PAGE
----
My Chatbot Addiction
Writing can be a very lonely business.
I remember when I was working my book a few years ago, I spent days on end locked up in my home office, doing research in the morning and writing in the afternoon.
In order for words to flow, every time I start working on a blog post or a paper, I have to enter the “zone”. It is a bit like… when you are at the cinema and, before the movie starts, they ask you to switch off your mobile as well as… “the world outside”.
In the “zone”, my sentences begin to fall into place. I start visualising my readers. I can see them scanning through my thoughts on a screen. I can read the expressions on their faces. If I feel a sentence would bore them, I delete and rewrite it
Whenever I am deep into my writing and that feeling of loneliness begins to fill the room, I dream of having a voice popping up at the right moment and encouraging me by whispering into my ear aspects of my story I have not thought about…
I would have really needed a chatbot during my book-writing days back in 2008-2009.
This is probably the reason why I have become addicted to FB Messenger’s CNN bot.
Every day at 2pm, it sends me a message with the headlines of the stories it thinks I would like to read (based on my interests and previous interactions). It also gives me a choice to “Read the Story”, “Get a summary” or “Ask CNN”. I often choose the third option and ask the bot to find more stories on a particular topic, like for instance, “I would like to read a story about the fall of Mosul” or “Do you have any stories about AI?”. And surely the bot sends me a selection.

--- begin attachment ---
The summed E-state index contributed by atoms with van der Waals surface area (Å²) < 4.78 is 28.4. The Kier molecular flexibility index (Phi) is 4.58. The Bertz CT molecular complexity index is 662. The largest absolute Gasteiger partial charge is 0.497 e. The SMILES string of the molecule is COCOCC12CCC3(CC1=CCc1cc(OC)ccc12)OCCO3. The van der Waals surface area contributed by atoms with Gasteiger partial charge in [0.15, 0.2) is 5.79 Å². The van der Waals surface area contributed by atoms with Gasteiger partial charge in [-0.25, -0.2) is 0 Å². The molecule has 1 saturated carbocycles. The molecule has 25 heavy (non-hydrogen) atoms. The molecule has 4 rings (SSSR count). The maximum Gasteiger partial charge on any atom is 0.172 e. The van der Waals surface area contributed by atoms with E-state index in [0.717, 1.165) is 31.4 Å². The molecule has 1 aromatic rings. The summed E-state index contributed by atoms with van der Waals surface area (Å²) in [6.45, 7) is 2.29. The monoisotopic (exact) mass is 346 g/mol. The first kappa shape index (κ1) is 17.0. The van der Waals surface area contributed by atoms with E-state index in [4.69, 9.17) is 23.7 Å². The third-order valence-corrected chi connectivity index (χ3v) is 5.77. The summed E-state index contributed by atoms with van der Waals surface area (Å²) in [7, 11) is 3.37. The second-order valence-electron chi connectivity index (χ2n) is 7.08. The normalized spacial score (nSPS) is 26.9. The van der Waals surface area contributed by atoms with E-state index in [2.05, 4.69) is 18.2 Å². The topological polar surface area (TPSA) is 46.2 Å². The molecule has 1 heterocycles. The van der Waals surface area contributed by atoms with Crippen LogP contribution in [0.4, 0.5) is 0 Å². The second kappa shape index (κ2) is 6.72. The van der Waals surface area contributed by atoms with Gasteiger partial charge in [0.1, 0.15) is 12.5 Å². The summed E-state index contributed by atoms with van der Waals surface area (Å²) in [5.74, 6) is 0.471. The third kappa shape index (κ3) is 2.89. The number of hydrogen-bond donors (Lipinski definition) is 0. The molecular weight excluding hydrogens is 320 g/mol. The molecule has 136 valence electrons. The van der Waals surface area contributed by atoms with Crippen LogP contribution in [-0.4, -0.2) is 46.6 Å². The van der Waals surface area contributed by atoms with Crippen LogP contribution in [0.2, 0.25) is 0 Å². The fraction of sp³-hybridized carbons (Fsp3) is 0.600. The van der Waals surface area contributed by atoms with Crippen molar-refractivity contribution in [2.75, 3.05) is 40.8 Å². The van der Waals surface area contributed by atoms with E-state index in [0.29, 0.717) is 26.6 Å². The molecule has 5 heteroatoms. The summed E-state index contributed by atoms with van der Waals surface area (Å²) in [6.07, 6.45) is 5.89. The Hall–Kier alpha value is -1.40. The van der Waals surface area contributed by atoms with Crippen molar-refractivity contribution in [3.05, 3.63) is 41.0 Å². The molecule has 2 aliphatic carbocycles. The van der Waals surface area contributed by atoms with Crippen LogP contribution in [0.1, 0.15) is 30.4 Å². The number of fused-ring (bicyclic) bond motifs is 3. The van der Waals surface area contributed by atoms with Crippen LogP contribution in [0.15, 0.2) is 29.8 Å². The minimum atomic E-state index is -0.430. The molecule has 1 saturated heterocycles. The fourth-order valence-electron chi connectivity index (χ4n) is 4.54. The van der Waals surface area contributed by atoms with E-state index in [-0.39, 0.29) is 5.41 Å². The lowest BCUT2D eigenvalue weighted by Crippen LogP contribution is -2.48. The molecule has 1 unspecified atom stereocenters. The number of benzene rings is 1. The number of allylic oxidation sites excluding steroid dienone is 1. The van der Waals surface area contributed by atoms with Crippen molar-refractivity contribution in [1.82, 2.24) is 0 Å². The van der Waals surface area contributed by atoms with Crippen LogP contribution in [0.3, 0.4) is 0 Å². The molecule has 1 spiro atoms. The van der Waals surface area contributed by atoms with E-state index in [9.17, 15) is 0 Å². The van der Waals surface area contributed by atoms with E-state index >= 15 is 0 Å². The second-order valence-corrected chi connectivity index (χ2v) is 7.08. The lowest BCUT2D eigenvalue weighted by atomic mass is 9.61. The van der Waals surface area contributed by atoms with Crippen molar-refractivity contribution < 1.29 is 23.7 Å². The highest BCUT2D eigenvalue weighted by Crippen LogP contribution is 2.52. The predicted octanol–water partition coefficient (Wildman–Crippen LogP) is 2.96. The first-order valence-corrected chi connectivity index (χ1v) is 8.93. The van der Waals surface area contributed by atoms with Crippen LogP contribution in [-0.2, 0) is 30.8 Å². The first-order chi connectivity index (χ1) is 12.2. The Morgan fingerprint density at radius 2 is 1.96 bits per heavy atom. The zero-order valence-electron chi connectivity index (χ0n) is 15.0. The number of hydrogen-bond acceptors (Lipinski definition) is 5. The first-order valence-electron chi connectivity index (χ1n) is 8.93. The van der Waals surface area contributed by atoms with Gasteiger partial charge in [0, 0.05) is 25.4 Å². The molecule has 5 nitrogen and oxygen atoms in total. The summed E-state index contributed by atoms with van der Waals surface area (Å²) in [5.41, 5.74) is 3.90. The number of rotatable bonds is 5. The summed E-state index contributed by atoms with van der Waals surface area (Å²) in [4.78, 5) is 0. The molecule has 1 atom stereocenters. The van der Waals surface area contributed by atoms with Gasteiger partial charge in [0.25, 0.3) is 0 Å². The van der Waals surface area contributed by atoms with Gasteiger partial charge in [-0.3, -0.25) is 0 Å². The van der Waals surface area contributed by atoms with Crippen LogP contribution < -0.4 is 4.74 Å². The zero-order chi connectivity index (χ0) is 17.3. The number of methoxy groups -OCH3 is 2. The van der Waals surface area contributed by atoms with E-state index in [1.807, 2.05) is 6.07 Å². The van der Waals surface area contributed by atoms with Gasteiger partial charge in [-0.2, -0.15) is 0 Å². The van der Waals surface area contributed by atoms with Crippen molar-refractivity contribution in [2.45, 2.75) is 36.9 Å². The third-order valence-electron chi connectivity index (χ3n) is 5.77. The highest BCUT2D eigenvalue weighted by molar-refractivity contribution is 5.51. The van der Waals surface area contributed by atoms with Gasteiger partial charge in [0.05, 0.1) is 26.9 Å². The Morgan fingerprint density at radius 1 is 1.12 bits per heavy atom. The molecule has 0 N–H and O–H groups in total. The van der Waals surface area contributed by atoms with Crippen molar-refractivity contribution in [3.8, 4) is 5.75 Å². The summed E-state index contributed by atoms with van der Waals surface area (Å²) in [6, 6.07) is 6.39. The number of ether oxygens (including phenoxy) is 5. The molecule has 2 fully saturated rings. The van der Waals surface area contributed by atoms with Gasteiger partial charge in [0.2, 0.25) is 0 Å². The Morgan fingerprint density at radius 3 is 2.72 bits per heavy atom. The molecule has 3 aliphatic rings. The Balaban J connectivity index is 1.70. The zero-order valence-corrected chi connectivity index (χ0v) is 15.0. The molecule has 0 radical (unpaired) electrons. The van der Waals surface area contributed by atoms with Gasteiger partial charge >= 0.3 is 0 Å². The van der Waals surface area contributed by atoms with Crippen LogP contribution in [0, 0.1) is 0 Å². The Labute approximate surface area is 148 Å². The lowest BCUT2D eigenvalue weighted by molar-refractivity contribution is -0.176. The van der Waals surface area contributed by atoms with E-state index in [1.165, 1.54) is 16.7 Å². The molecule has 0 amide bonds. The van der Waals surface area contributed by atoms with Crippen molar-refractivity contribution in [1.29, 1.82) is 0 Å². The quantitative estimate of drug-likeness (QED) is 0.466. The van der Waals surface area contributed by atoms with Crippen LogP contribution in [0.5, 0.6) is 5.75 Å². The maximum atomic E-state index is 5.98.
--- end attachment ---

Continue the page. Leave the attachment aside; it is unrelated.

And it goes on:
Chatbots are going to be one of the next big things in corporate communication.
I am really excited about cognitive chatbots being built into workplace-messaging systems.
Imagine… you are managing a group on your corporate enterprise social network (ESN) set up to discuss and prepare for an upcoming M&A deal. What about if you were able to add a cognitive chatbot as a member of your group (I’ll call him Richard after Richard Quest, my favourite biz journalist). Richard would be able to do the background research you need and get answers to questions like: “How many deals of this size were signed in this industry in the past five years?”, “How is Brexit likely to influence this sector in the long term?”, “I need to understand the board of the company we are trying to buy. What background do its members have? What do the markets think of its chairman?”.
Richard would be able to read thousands of articles, annual reports, tweets, blog posts, interviews, etc. and come up with answers. This cognitive member of your ESN group would act as a researcher/archive/adviser/sounding board. A bot like Richard makes the life of the human members of the group much easier. It can also alert them (with notifications and/or emails) when new articles appear in the press about the industry they are monitoring or changes in the legislation of the country their M&A target operates from.
Chatbots are adding a new dimension to collaboration. One that internal communicators cannot ignore.
I will be talking about cognitive chatbots and more at the Open Innovation – Financial Services Workshop at the end of November in London.
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